Cycling Injury Management
Why have a Bike Fit?
Triathletes and competitive cyclists can spend a lot of energy, time and money on the most efficient, light and aerodynamic bike without thinking about the one thing that actually creates the most resistance in moving forward: their own body.
There are several forces that work against a forward movement: rolling resistance, mechanical friction, gravity and aerodynamic drag. Although there is some level of variation depending on many issues, such as road surface for example, rolling resistance accounts for about 10 to 15% of all the forces holding us back. Mechanical friction (which is basically existing in all moving parts of the bike) accounts for a similar percentage. Gravitational resistance accounts for around 25% of all resistance, but obviously this increases quite significantly when riding uphill. Remains the aerodynamic resistance or drag. This accounts for around 50% of our total resistance and is therefore the highest one to overcome.
Around 75% of this aerodynamic resistance (roughly estimated) holding an athlete back from moving forward on a bike is due to the surface of our body. This equates to around 37.5% of the total resistance! One of the most important elements of reducing this resistance is to avoid anything that can cause turbulence and drag.al. A significant gain can be made by creating a correct position on the bike, which will reduce that aerodynamic resistance to a minimum. There are two additional considerations in creating this aerodynamic efficient position.
First of all, the rider must still be able to push a certain power and last, but not least, the risk of injury due to comfort (or discomfort!) in posture needs to be minimised. These three elements are the key parts of a bike fit: position, power and comfort (or injury prevention). A bike fit is quite often a small investment compared to buying an aerodynamic bike, expensive tires with little road resistance and/or the newest aero skinsuit. Although these obviously all make sense in increasing your speed, the biggest consideration when doing a bike fit is the main objective of the rider, comfort or as little aerodynamic resistance as feasible and anything in between. But, whatever the objective, injury prevention is obviously always a major consideration.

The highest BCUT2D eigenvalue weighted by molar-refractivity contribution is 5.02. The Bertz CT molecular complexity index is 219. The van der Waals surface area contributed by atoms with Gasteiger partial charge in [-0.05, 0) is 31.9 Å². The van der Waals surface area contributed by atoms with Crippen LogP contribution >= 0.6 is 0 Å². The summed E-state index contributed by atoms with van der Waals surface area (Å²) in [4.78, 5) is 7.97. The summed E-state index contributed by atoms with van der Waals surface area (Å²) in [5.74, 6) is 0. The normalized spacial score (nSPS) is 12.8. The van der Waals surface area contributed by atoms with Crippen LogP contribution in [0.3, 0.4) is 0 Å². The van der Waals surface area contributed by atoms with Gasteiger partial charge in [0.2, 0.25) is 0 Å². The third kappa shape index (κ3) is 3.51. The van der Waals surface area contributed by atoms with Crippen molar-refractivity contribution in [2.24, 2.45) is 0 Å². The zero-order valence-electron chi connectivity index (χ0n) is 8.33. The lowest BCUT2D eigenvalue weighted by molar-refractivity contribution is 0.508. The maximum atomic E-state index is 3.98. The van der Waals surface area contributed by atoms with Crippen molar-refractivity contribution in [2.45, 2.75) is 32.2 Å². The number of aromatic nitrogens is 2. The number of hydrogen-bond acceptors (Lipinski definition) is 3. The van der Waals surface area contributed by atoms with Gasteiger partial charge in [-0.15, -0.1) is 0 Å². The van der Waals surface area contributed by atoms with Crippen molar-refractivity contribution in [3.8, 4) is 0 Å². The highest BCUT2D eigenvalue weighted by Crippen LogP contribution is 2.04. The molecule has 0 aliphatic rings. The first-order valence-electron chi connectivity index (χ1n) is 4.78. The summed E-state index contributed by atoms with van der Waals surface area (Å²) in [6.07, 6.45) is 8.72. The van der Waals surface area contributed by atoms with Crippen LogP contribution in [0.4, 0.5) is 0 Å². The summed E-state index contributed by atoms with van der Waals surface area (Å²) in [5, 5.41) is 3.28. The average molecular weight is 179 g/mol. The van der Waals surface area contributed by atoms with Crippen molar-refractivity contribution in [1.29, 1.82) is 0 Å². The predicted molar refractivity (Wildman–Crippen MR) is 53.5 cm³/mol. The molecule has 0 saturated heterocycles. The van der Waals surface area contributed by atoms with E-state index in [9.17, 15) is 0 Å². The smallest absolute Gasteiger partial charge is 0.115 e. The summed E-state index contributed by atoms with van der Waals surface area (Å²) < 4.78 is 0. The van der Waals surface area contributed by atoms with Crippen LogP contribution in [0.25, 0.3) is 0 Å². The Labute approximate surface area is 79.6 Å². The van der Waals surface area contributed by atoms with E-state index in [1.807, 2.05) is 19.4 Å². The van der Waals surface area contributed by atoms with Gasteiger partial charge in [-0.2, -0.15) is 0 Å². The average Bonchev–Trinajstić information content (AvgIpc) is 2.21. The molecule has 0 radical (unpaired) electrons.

A rider has five touchpoints with the bike: two hands on the handlebar, the pelvis on the saddle and two feet in the pedals and each of those touchpoints plays a significant role – they create pressure points and the distance between them determines the bike position. These are the factors that bike fitting can impact and allow a rider to effectively and within a certain range of comfort transition power from the body into a forward move.
By adjusting the distance between the touchpoints the rider can be positioned in a way that the surface of the rider minimizes to reduce aerodynamic drag as much as possible without reducing comfort (depending on the objective) – the position of a time trialist doing a 10 mile TT can potentially allow for less comfort compared to an ironman triathlete who is on the bike for 6 hours or longer (and has to run a marathon afterwards!).
Why Choose us?
LMC Physio & Fitness and Mensa Cosa Coaching combine their expertise to offer a comprehensive bike fit to suit your needs as a cyclist or triathlete. This bike fit consists of two steps:
- A full movement screening performed by an Advanced Chartered Physiotherapist. This will include assessment of your range of movement, flexibility and strength alongside a discussion about your cycling history and goals. You will be provided with some specific exercises to work on to improve your position and comfortable on your bike as well as ways to optimise your performance.
2. Based on the assessment, the actual bike fit will be performed by Mensa Cosa Coaching, using your own bike set up and a fully adjustable static bike to measure impact on power output. We can make small gradual changes to your set up and assess in real time the impact on your power reading and also your comfort.
The outcome will result in a bike fit suggestion (with adjustments made where possible) that suit your needs and reduces the risk of injuries – giving you the highest potential power output.
We believe by combining both of the steps described above gives us the opportunity to provide a service tailored to your body and the way you move and cycle. We feel this is much more effective than the 'one size fits all' approach of traditional bike fitting.
What does it cost?
Both steps will take around 45 minutes and will take place at Rugby (step 1) and Daventry (step 2) and the cost is £100. Please contact us for more information and for booking.